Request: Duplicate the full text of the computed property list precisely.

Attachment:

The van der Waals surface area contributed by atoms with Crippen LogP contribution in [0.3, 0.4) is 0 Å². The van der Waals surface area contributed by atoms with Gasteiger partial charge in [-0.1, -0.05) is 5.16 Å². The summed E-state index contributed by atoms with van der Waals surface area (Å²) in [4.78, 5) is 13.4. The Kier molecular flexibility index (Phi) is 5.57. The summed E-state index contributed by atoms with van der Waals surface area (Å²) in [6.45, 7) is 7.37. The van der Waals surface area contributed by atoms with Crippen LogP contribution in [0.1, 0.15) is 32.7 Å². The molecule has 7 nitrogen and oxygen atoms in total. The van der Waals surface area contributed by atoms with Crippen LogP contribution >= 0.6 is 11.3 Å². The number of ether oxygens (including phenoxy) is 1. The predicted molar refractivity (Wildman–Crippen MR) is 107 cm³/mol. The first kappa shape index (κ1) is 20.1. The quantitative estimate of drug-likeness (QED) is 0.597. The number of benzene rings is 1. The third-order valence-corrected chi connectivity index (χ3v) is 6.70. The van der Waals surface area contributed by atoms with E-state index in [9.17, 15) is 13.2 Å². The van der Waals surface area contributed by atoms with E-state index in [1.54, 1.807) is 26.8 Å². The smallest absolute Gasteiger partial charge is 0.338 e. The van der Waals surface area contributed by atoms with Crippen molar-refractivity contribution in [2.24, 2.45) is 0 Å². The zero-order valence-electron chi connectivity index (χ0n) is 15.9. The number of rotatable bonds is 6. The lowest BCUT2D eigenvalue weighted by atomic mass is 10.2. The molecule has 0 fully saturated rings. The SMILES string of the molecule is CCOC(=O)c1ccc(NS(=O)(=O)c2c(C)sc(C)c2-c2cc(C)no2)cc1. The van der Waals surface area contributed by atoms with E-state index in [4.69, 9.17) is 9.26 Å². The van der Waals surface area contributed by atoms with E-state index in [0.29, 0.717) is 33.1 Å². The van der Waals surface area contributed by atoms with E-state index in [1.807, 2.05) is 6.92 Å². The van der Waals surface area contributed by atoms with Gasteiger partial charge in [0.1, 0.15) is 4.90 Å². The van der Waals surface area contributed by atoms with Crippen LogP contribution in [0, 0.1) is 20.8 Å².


The van der Waals surface area contributed by atoms with Crippen LogP contribution in [0.3, 0.4) is 0 Å². The van der Waals surface area contributed by atoms with Gasteiger partial charge in [-0.1, -0.05) is 5.16 Å². The summed E-state index contributed by atoms with van der Waals surface area (Å²) in [4.78, 5) is 13.4. The Kier molecular flexibility index (Phi) is 5.57. The summed E-state index contributed by atoms with van der Waals surface area (Å²) in [6.45, 7) is 7.37. The van der Waals surface area contributed by atoms with Crippen LogP contribution in [0.1, 0.15) is 32.7 Å². The molecule has 7 nitrogen and oxygen atoms in total. The van der Waals surface area contributed by atoms with Crippen LogP contribution >= 0.6 is 11.3 Å². The number of ether oxygens (including phenoxy) is 1. The predicted molar refractivity (Wildman–Crippen MR) is 107 cm³/mol. The first kappa shape index (κ1) is 20.1. The quantitative estimate of drug-likeness (QED) is 0.597. The number of benzene rings is 1. The third-order valence-corrected chi connectivity index (χ3v) is 6.70. The van der Waals surface area contributed by atoms with E-state index in [9.17, 15) is 13.2 Å². The van der Waals surface area contributed by atoms with E-state index in [1.54, 1.807) is 26.8 Å². The smallest absolute Gasteiger partial charge is 0.338 e. The van der Waals surface area contributed by atoms with Crippen molar-refractivity contribution in [2.24, 2.45) is 0 Å². The zero-order valence-electron chi connectivity index (χ0n) is 15.9. The number of rotatable bonds is 6. The lowest BCUT2D eigenvalue weighted by atomic mass is 10.2. The molecule has 0 fully saturated rings. The SMILES string of the molecule is CCOC(=O)c1ccc(NS(=O)(=O)c2c(C)sc(C)c2-c2cc(C)no2)cc1. The van der Waals surface area contributed by atoms with E-state index in [4.69, 9.17) is 9.26 Å². The van der Waals surface area contributed by atoms with E-state index in [0.29, 0.717) is 33.1 Å². The van der Waals surface area contributed by atoms with E-state index in [1.807, 2.05) is 6.92 Å². The van der Waals surface area contributed by atoms with Gasteiger partial charge in [0.1, 0.15) is 4.90 Å². The van der Waals surface area contributed by atoms with Crippen LogP contribution in [0, 0.1) is 20.8 Å².